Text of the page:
Last week we pointed out the unflattering article the Washington Post featured about Thaksin ('Our Man in Bangkok', full text also below) which portrays Thaksin as an undemocratic leader tolerated only because he does what the U.S. orders. Today the Post has a rebuttal to this article by Thailand's Ambassador in Washington:
Man in Bangkok': Thailand's Response - Washington Post, January 1, 2004
The Dec. 26 editorial "Our Man in Bangkok" made troubling assertions.
First, the general election three years ago that gave Prime Minister Thaksin Shinawatra's party a landslide was conducted freely and fairly, with the results endorsed by the Election Commission of Thailand, an independent body mandated by the kingdom's 1997 Constitution.
Second, while Mr. Thaksin may have been accused of not fully disclosing his assets, The Post did not inform readers that he was subsequently cleared by the Constitutional Court, an independent national body created by our new Constitution.
Third, Thailand's economic recovery is the result of many factors, including the government's dual development policy of opening our market to foreign trade and investment while strengthening the domestic economy.
Fourth, Thailand has long had one of the freest presses in the region, if not the world.
Fifth, while several deaths occurred during the government's campaign against narcotic drugs, most of the alleged extrajudicial killings were murders committed by criminals trying to avoid arrest. Extrajudicial killings have never been and are not sanctioned by the government.
Last, ties between our two countries have continued to strengthen not solely because of the security issues The Post cited, but because of a maturing partnership on all fronts -- political, economic and social.
Embassy of Thailand
The original article from the Post: Our Man in Bangkok - Washington Post, December 25, 2003
The Bush administration has been strongly criticized for the gratuitous damage it has done to U.S. relationships with a number of foreign governments in the past year. Less attention has been paid to the friends the administration has been making -- but here, too, there is reason for concern. Though he has delivered several speeches promising to put democracy promotion at the center of U.S. foreign policy, President Bush has been building relationships with several leaders who appear to be moving their countries in the opposite direction. The best-known of these is Russia's Vladimir Putin. But another disturbing case is emerging in Thailand, where a populist prime minister's steady accumulation of power has come in tandem with steadily warming relations with Washington.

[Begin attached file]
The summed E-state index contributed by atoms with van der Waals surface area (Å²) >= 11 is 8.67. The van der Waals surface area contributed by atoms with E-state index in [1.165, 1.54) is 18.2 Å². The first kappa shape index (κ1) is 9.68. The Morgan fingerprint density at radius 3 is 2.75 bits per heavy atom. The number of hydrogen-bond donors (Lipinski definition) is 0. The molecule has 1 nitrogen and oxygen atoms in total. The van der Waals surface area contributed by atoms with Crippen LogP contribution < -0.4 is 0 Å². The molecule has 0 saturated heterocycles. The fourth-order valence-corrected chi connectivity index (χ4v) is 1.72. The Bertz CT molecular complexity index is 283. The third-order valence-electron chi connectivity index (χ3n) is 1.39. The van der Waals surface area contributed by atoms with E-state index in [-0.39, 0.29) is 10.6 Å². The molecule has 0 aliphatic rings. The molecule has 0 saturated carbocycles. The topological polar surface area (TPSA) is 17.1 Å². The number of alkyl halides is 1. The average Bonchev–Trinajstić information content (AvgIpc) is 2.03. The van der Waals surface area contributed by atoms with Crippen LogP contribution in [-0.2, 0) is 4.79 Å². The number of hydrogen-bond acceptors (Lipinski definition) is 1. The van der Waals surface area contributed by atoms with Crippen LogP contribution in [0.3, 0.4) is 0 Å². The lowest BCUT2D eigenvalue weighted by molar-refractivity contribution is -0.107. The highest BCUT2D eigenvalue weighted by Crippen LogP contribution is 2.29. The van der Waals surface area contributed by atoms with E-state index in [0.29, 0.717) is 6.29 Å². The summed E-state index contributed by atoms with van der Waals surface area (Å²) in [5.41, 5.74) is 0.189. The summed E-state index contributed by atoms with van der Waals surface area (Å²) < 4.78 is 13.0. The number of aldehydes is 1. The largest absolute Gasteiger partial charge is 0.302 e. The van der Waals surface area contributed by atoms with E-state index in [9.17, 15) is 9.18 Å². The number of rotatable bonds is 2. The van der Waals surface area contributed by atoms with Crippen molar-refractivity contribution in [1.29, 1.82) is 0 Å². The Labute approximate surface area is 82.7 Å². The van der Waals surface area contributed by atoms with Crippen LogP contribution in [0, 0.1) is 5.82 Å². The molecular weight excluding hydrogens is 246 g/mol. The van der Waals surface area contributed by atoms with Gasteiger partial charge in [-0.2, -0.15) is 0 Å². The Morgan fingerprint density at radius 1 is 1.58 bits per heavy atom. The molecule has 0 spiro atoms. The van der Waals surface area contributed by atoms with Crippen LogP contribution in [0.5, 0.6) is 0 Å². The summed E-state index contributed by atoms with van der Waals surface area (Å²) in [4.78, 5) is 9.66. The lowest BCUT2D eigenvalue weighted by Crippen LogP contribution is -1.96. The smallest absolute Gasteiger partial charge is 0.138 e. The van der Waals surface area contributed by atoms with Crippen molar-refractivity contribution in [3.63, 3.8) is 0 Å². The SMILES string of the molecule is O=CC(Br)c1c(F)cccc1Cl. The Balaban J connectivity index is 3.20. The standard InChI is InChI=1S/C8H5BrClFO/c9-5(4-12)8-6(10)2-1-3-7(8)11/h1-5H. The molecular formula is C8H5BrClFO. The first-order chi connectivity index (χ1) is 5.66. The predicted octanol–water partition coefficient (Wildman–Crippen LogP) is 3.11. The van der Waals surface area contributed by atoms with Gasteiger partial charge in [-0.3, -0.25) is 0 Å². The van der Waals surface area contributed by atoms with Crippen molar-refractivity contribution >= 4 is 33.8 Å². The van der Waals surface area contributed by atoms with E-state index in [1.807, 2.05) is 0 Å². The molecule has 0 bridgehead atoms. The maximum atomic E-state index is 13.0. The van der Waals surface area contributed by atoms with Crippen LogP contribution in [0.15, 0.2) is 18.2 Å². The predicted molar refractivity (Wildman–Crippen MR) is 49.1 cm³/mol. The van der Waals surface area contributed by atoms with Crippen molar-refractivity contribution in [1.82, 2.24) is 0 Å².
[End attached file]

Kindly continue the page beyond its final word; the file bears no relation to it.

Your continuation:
Thaksin Shinawatra came to office under a shadow just under three years ago: The election was marked by allegations of vote-buying, and Mr. Thaksin, then Thailand's richest man, was accused of illegally hiding assets. Now, thanks partly to a flood of state spending that has pushed the economy into overdrive, Mr. Thaksin is very popular. He is expected to win reelection in the coming year by an overwhelming margin. But a clear majority in a pluralist system does not seem to satisfy the Thai prime minister, who aspires to succeed the retired authoritarian leaders of Singapore and Malaysia as a regional leader. Through the state or his own companies, he has taken over all of Thailand's television channels and has used legal and commercial levers, including numerous lawsuits, to intimidate critics in the press and parliament.
This year Mr. Thaksin launched a "war on drugs" that led to the killings of some 2,500 suspected dealers; human rights groups charge that many were the victims of extrajudicial assassinations by officially sponsored death squads. Rejecting proposals for constitutional reforms meant to prevent him from accumulating too much power, he recently declared that "democracy is only a tool" for achieving other ends.
A U.S. administration intent on promoting democracy might be expected to quickly distance itself from such a leader. Instead, the Bush administration has embraced Mr. Thaksin. Thailand was recently designated a "major non-NATO ally" of the United States, entitling it to enhanced military cooperation, and invited to follow Singapore in negotiating a bilateral free trade agreement. Not only did Mr. Bush heap praise on Mr. Thaksin's government during a visit this fall to Bangkok but the regional director of the Drug Enforcement Administration, William J. Snipes, recently endorsed the brutal anti-drug campaign, saying that "we look at it as successful."
It's not hard to understand how Mr. Thaksin won this treatment. After distancing himself at first from Thailand's longstanding alliance with the United States, he abruptly reversed course. According to press reports, he has permitted the Pentagon to use Thai bases and allowed the CIA to transport high-level al Qaeda prisoners to Thailand for interrogation. He sent several hundred Thai troops to Iraq, and last August his security forces captured the most wanted terrorist in Southeast Asia, the Indonesian native Hambali, and delivered him to U.S. custody.
The day before Hambali's arrest, Mr. Thaksin pushed two tough anti-terrorist measures into law by decree, prompting widespread protests from parliament. The rapidly weakening opposition warned that the laws should have been subject to a democratic decision and could be used, as in Singapore and Malaysia, as a pretext for suppressing internal dissent. Mr. Thaksin ignored the objections. His new friends in Washington, after all, were entirely supportive.
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